Controlling a system with redundant degrees of freedom: transition from standing to walking

Jeremy L (2009)
J. Comp. Physiol A 195(5): 429-443.

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In earlier investigations L,vy and Cruse (J Comp Physiol 194:719-733, 2008; J Comp Physiol 194:735-750, 2008) asked the question that how the nervous system of a stick insect, Carausius morosus, chooses a solution from an abundance of possibilities to solve the task of distributing its body weight onto its six legs, i.e., the torques that are produced by the 18 joints (three per leg). This paper concentrates on the transition from standing to walking using semi-parametrical regression models. Results presented are basically descriptive and do not deal yet with underlying mechanisms. Based on torque changes, the first swing movement is initiated at about 0.3 s before the first leg takes off. The way torques change depends on the joint type, on whether the leg is going to swing and on the number of legs swinging, but not on the leg type, not on the torques size and not on the stepping configuration. Furthermore, the more legs are lifted off to begin a swing movement the higher are the torques produced. The results might be interpreted such that legs starting a swing movement develop, before lift off, levating torques to overcome the adhesive forces produced by the tarsi, whereas the other legs develop depressing torques to maintain the posture.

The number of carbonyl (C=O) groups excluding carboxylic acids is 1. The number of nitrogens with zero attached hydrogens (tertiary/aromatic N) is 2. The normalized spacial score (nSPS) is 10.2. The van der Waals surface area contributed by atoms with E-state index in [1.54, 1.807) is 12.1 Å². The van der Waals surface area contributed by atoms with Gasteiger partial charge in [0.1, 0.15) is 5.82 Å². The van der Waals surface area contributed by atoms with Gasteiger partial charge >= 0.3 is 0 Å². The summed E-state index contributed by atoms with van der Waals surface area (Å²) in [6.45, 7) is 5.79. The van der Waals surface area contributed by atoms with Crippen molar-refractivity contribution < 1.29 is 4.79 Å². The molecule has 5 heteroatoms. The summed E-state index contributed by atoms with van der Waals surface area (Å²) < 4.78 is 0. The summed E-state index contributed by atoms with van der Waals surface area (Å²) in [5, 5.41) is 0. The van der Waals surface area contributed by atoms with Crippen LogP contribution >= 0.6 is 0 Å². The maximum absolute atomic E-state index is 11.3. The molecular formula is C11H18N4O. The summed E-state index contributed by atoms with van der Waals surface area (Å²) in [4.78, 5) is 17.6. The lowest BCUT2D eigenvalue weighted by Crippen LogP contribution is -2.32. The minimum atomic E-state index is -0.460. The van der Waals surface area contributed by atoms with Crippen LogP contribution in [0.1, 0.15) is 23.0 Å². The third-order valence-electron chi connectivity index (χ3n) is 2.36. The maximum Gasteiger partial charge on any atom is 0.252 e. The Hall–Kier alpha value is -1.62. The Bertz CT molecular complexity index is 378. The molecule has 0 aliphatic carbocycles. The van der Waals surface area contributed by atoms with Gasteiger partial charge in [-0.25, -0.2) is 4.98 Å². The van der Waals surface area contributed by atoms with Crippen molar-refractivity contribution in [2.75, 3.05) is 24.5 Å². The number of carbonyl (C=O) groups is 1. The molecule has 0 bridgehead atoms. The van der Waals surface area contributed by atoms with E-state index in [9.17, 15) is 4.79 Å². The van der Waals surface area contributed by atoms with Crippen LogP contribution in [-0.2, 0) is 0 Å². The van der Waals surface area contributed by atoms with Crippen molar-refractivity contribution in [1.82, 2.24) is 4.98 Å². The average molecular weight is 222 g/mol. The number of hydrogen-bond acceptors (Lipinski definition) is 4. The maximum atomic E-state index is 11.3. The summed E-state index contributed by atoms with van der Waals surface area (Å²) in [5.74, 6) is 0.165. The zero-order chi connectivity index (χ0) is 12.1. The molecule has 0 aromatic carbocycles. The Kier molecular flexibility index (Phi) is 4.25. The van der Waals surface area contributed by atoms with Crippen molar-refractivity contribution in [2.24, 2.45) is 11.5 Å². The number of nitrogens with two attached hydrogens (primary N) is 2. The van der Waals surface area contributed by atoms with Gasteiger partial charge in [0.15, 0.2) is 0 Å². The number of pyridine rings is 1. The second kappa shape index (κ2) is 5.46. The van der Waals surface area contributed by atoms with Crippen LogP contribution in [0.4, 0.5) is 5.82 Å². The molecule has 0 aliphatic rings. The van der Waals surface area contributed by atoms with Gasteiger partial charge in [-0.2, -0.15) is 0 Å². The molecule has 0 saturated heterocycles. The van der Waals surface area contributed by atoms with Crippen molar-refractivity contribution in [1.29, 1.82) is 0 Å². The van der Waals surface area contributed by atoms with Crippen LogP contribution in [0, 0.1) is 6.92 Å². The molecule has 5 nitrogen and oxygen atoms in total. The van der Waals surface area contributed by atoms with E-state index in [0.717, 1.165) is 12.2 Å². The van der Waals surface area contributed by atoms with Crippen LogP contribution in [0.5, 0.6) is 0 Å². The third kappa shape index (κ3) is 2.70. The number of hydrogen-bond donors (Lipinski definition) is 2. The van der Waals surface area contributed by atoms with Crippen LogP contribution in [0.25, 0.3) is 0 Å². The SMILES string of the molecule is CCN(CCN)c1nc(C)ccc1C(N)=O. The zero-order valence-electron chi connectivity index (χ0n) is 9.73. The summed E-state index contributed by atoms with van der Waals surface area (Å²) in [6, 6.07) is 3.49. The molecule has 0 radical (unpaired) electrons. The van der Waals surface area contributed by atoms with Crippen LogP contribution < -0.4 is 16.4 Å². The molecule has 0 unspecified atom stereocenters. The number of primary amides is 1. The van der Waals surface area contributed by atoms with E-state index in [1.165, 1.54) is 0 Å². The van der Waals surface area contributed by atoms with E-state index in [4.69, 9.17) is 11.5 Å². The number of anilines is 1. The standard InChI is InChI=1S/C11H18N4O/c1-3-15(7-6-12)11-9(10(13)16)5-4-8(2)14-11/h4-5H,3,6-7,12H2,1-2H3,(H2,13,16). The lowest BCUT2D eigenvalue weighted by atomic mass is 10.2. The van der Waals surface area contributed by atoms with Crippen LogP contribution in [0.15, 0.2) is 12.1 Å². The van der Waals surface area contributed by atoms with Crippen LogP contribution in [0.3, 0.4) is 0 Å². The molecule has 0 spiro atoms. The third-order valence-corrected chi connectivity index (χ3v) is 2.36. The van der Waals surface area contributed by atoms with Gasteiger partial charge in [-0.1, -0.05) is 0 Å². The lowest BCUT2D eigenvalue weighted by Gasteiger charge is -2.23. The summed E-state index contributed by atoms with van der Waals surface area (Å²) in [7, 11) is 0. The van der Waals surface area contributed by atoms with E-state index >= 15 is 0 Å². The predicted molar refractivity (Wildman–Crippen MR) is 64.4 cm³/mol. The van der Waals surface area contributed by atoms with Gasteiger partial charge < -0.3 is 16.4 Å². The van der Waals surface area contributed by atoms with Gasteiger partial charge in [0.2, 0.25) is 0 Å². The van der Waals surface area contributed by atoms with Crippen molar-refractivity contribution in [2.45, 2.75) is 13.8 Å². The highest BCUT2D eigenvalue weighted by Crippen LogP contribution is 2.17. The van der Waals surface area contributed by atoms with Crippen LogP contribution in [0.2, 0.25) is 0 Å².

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Jeremy L. Controlling a system with redundant degrees of freedom: transition from standing to walking. J. Comp. Physiol A. 2009;195(5):429-443.
Jeremy, L. (2009). Controlling a system with redundant degrees of freedom: transition from standing to walking. J. Comp. Physiol A, 195(5), 429-443.
Jeremy, L. (2009). Controlling a system with redundant degrees of freedom: transition from standing to walking. J. Comp. Physiol A 195, 429-443.
Jeremy, L., 2009. Controlling a system with redundant degrees of freedom: transition from standing to walking. J. Comp. Physiol A, 195(5), p 429-443.
L. Jeremy, “Controlling a system with redundant degrees of freedom: transition from standing to walking”, J. Comp. Physiol A, vol. 195, 2009, pp. 429-443.
Jeremy, L.: Controlling a system with redundant degrees of freedom: transition from standing to walking. J. Comp. Physiol A. 195, 429-443 (2009).
Jeremy, Levy. “Controlling a system with redundant degrees of freedom: transition from standing to walking”. J. Comp. Physiol A 195.5 (2009): 429-443.
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Walknet, a bio-inspired controller for hexapod walking.
Schilling M, Hoinville T, Schmitz J, Cruse H., Biol Cybern 107(4), 2013
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